Mamata Banerjee won the 2016 Assembly polls in West Bengal with 211 seats (out of 294), a resounding majority. Now, less than a year since the elections, she is unnerved that some of her top party colleagues may be called in for interrogation, and even face arrest, in the Narada investigations, which the Central Bureau of Investigation (CBI) will conduct. Already, two of her important MPs — Sudip Bandopadhyay and Tapas Pal — have been arrested for their alleged involvement in the Rose Valley chit fund scam.
Two months before the Assembly elections in May 2016, some videos recorded during a sting operation (conducted by Narada News CEO Mathew Samuel in 2014) were released. In the footage, several people, who looked similar to Trinamool Congress leaders, along with an IPS officer from West Bengal, were seen accepting cash — either taking money from a journalist (who posed as the agent of a fictitious company) or directing him to people to whom the money could be handed over.
Persons resembling top Trinamool Congress leaders — Kolkata Mayor Sovon Chatterjee, Subrata Mukherjee (the state panchayat minister), MPs Kakoli Ghosh Dastidar, Subhendu Adhikary (now state transport minister) Sougata Roy, Sultan Ahmed and IPS officer SMH Mirza were seen accepting cash. Two others, resembling state urban development minister Firhad Hakim and MP Mukul Roy respectively, were also seen in the videos but were not taking money.
Banerjee had won the 2016 Assembly polls in West Bengal with 211 seats out of 294.
The CBI has been given a month by the Supreme Court to conduct a preliminary probe. The only consolation for the Trinamool Congress leadership is that there is no scope for arrest till a first information report (FIR) is lodged by the investigating agency. The FIR is lodged after the initial investigation is complete. There is also little possibility of the CBI calling the leaders for interrogation during this time (till the lodging of the FIR), which may stall the embarrassment for the Trinamool Congress leadership for a while longer.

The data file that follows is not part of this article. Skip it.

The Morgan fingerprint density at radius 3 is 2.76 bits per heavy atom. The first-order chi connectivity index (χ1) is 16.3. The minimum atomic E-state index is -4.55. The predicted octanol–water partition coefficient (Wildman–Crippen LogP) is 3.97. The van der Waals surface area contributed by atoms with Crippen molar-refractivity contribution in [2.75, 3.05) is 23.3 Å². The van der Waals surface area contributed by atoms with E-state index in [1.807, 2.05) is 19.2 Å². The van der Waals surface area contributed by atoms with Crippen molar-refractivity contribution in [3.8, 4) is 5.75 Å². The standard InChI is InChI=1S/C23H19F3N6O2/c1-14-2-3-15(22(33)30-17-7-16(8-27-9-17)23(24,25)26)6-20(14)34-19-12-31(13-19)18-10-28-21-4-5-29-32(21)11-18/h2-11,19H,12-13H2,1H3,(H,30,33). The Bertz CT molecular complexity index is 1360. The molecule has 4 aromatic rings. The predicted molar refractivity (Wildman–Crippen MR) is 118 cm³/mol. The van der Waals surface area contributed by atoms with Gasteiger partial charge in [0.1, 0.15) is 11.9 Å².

The political pressure is clearly showing on Banerjee.
Interestingly, Sovon Chatterjee, Firhad Hakim, Subhendu Adhikary and Subrata Mukherjee had all contested the elections in May 2016 and won by huge margins (despite the video footage being made public). But at the moment, that's hardly any consolation for Mamata Banerjee. Chatterjee and Hakim are two of her closest aides who have been with her through thick and thin. Both look after a majority of the party's affairs.
Following the arrest of MPs Sudip Bandopadhyay and Tapas Pal, Banerjee said her party and senior leaders were being targeted by the CBI, acting under instructions of the Bharatiya Janata Party (BJP), because she had been a bitter critic of Narendra Modi and was opposing demonetisation. Of late, however, Banerjee has been keeping a stoic silence on the issue. She had, a couple of weeks ago, even said there was need for the state and the Centre to work together.
Banerjee, a few weeks ago, even said there was need for the state and the Centre to work together.
Banerjee has gone back to attacking the BJP since the Calcutta High Court judgment on the Narada case — asking the CBI to conduct the inquiry — was out. But this time her attack is less aggressive, noticeably since the UP election results were out.
She questioned how the state BJP president Dilip Ghosh had commented publicly about "chances that the Narada investigations might be assigned to the CBI" even before the judgment was out. Banerjee also said people wanted to know how much money the BJP had spent in the Uttar Pradesh elections.
But the political pressure is clearly showing on her now. Her attack is less harsh, her words are less caustic. It remains to be seen how Banerjee handles this crisis and whether she gets back to being the aggressive politician she has always been.
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